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Canada takes aim at Russian defence sector with sanctions – CTV News

OTTAWA — Canada’s foreign minister told Indonesian leaders on Monday that Vladimir Putin and his foreign minister do not belong at the G20 summit that they are hosting later this year.

But Melanie Joly said Canada committed to helping Indonesia salvage the summit that it will be chairing as the G20 rotating president. The gathering was meant to be a major discussion on repairing a global economy battered by the COVID-19 pandemic before a major European war caused even more economic damage.

“Indonesia is in a difficult position, because clearly, the question of Russia’s invasion of Ukraine hijacked their agenda for the G20. So, we want to make sure that we find a constructive solution for Indonesia,” Joly said in an exclusive interview from Jakarta on Monday.

Joly was speaking after meeting Indonesian President Joko Widodo and Foreign Minister Retno Marsudi earlier Monday and after Canada targeted Russia’s defence industry with its latest round of sanctions over Moscow’s invasion of neighbouring Ukraine. Joly said the new measures impose restrictions on 33 entities in the Russian defence sector.

Joly said she will not share a meeting table with her Russian counterpart, Sergey Lavrov, just as Prime Minister Justin Trudeau recently said the same went for him with any future interaction with Putin.

U.S. President Joe Biden has said Russia should be expelled from the 20-country alliance, but if Indonesia or other nations disagree, then Ukraine should be allowed to participate in the summit.

The G20 is a larger version of the G7 that includes non-democratic countries including Russia, China and Saudi Arabia and other large economies such as India and Brazil. All of those countries have not criticized the Russian invasion of Ukraine.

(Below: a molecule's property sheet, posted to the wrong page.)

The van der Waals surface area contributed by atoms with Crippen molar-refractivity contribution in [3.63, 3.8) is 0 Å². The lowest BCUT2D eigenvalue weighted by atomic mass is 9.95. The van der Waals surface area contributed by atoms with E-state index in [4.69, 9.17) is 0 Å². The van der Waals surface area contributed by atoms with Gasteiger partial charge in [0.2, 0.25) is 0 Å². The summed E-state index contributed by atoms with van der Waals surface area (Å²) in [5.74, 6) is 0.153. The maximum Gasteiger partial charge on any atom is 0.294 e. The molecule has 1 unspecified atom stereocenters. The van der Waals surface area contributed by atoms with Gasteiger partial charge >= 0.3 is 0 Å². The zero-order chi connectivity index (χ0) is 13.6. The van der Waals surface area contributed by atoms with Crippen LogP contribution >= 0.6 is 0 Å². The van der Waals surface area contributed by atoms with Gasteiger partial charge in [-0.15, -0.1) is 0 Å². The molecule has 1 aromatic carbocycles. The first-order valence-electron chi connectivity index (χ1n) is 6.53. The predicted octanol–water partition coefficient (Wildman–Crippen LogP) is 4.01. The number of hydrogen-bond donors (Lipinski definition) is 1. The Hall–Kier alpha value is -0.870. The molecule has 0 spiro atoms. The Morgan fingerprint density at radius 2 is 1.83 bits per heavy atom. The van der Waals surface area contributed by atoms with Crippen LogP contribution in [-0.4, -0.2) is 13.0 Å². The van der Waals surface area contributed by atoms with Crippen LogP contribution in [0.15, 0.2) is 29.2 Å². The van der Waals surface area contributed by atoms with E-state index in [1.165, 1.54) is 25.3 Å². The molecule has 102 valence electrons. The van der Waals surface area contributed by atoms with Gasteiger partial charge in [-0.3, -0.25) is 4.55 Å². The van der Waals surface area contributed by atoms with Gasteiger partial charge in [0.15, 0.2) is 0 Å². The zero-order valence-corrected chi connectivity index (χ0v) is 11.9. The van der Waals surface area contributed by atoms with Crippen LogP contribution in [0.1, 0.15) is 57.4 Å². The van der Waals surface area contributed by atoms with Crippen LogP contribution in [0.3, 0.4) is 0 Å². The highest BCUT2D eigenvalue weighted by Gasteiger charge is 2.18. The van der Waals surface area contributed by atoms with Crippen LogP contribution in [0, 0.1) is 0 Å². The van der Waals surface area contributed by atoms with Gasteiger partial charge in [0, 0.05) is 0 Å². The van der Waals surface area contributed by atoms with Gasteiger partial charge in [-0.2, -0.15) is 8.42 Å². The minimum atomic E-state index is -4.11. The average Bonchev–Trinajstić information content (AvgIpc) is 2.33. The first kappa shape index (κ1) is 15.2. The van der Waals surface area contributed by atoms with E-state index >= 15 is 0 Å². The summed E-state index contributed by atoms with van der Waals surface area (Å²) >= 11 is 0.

The G20 is the world’s main multilateral forum for dealing with the global economy. Trudeau has said that Putin does not belong at the G20 table because his invasion is responsible for damaging the global economy.

Joly did not specify what sort of compromise could be found to make Indonesia’s life easier as this year’s G20 president, as she loudly echoed Trudeau’s criticism of Russia participating in the alliance.

“The G20 is about economic growth. And we want to do everything in our power to make sure that there’s absolutely no economic growth for Russia,” she said.

“My goal is to make sure that I am not sitting at the same table as Lavrov, nor the prime minister (with Putin).”

Joly said Monday’s new sanctions targeted the organizations that have provided support to the Russian military — directly or indirectly — and are therefore complicit in the pain and suffering stemming from Putin’s unjustifiable war in Ukraine.

The measures usher in asset freezes and prohibitions on listed entities including the Moscow Institute of Physics and Technology, Integral SPB and Shipyard Vympel JSC.

Following Russia’s attack that began Feb. 24, Canada has imposed sanctions on more than 700 individuals and entities from Russia, Ukraine and Belarus.

Since Russia’s annexation of Crimea in 2014, Canada has levied sanctions on more than 1,100 individuals and entities.

On Monday, Russia claimed it had destroyed several Ukrainian air defence systems in an attempt to gain air superiority and mount a renewed push on the country’s eastern region.

The mayor of Mariupol, a key southern port that has been under attack and surrounded for well over a month, said Monday that more than 10,000 civilians had been killed in the Russian siege and that the death toll could surpass 20,000 once all the bodies have been counted.

Joly said it was “fundamental” that Ukraine receive more weapons from its Western allies, including more air-defence capability to “not only win the war but to protect life.”

“Our goal is to announce sanctions every week and to co-ordinate with allies,” she added. “There will be more sanctions, so this is not the end of it. We need to make sure that we stop Putin’s war machine and that’s exactly why we’re targeting the defence sector.”

In a weekend video message, Ukrainian President Volodymyr Zelenskyy argued that Russia’s aggression “was not intended to be limited to Ukraine alone.” The “entire European project is a target,” he said.

“That is why it is not just the moral duty of all democracies, all the forces of Europe, to support Ukraine’s desire for peace,” Zelenskyy said.

This report by The Canadian Press was first published April 11, 2022.

— With files from The Associated Press 


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